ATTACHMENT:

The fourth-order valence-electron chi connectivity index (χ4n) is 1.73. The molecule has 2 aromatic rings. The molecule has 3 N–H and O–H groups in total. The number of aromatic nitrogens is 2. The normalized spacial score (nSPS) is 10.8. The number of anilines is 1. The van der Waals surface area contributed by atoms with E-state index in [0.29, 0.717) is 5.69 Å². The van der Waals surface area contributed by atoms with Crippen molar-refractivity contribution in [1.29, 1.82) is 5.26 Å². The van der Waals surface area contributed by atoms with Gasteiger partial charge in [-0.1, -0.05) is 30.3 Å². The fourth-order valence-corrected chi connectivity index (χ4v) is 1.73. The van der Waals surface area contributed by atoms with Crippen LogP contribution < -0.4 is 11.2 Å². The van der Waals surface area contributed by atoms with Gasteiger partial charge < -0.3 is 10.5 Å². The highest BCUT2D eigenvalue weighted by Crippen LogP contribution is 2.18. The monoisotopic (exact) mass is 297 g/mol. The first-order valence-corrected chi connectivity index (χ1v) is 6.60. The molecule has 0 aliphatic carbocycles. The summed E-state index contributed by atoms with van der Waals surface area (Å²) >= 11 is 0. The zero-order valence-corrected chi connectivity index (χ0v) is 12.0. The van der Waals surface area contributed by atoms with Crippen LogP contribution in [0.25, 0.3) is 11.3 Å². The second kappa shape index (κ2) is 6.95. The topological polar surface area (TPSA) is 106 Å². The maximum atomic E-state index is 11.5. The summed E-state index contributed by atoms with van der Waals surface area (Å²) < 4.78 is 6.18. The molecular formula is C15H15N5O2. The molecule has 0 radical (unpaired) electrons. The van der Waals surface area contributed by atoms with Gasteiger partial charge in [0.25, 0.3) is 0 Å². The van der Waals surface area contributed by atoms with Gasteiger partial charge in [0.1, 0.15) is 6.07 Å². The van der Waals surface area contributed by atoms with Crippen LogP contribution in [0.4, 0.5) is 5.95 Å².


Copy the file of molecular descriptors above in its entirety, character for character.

The fourth-order valence-electron chi connectivity index (χ4n) is 1.73. The molecule has 2 aromatic rings. The molecule has 3 N–H and O–H groups in total. The number of aromatic nitrogens is 2. The normalized spacial score (nSPS) is 10.8. The number of anilines is 1. The van der Waals surface area contributed by atoms with E-state index in [0.29, 0.717) is 5.69 Å². The van der Waals surface area contributed by atoms with Crippen molar-refractivity contribution in [1.29, 1.82) is 5.26 Å². The van der Waals surface area contributed by atoms with Gasteiger partial charge in [-0.1, -0.05) is 30.3 Å². The fourth-order valence-corrected chi connectivity index (χ4v) is 1.73. The van der Waals surface area contributed by atoms with Crippen LogP contribution < -0.4 is 11.2 Å². The van der Waals surface area contributed by atoms with Gasteiger partial charge < -0.3 is 10.5 Å². The highest BCUT2D eigenvalue weighted by Crippen LogP contribution is 2.18. The monoisotopic (exact) mass is 297 g/mol. The first-order valence-corrected chi connectivity index (χ1v) is 6.60. The molecule has 0 aliphatic carbocycles. The summed E-state index contributed by atoms with van der Waals surface area (Å²) >= 11 is 0. The zero-order valence-corrected chi connectivity index (χ0v) is 12.0. The van der Waals surface area contributed by atoms with Crippen LogP contribution in [0.25, 0.3) is 11.3 Å². The second kappa shape index (κ2) is 6.95. The topological polar surface area (TPSA) is 106 Å². The maximum atomic E-state index is 11.5. The summed E-state index contributed by atoms with van der Waals surface area (Å²) < 4.78 is 6.18. The molecular formula is C15H15N5O2. The molecule has 0 radical (unpaired) electrons. The van der Waals surface area contributed by atoms with Gasteiger partial charge in [0.25, 0.3) is 0 Å². The van der Waals surface area contributed by atoms with Gasteiger partial charge in [0.1, 0.15) is 6.07 Å². The van der Waals surface area contributed by atoms with Crippen LogP contribution in [0.4, 0.5) is 5.95 Å².